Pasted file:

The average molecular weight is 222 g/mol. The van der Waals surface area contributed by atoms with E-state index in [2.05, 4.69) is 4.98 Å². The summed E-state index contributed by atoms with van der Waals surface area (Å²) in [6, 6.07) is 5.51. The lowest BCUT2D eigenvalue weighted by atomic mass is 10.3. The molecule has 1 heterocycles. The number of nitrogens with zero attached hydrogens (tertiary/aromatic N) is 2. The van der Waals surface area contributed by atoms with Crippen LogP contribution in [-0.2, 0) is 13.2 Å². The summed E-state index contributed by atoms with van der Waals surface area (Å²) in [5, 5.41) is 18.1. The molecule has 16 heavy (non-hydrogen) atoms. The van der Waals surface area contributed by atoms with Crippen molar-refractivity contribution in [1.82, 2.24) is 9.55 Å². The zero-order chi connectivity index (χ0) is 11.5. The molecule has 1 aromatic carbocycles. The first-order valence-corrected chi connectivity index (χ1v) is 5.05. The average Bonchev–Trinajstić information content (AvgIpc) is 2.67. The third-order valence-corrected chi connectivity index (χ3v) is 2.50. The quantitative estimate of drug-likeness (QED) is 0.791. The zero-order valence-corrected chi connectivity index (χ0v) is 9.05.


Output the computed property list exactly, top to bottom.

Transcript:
The average molecular weight is 222 g/mol. The van der Waals surface area contributed by atoms with E-state index in [2.05, 4.69) is 4.98 Å². The summed E-state index contributed by atoms with van der Waals surface area (Å²) in [6, 6.07) is 5.51. The lowest BCUT2D eigenvalue weighted by atomic mass is 10.3. The molecule has 1 heterocycles. The number of nitrogens with zero attached hydrogens (tertiary/aromatic N) is 2. The van der Waals surface area contributed by atoms with Crippen LogP contribution in [-0.2, 0) is 13.2 Å². The summed E-state index contributed by atoms with van der Waals surface area (Å²) in [5, 5.41) is 18.1. The molecule has 16 heavy (non-hydrogen) atoms. The van der Waals surface area contributed by atoms with Crippen molar-refractivity contribution in [1.82, 2.24) is 9.55 Å². The zero-order chi connectivity index (χ0) is 11.5. The molecule has 1 aromatic carbocycles. The first-order valence-corrected chi connectivity index (χ1v) is 5.05. The average Bonchev–Trinajstić information content (AvgIpc) is 2.67. The third-order valence-corrected chi connectivity index (χ3v) is 2.50. The quantitative estimate of drug-likeness (QED) is 0.791. The zero-order valence-corrected chi connectivity index (χ0v) is 9.05.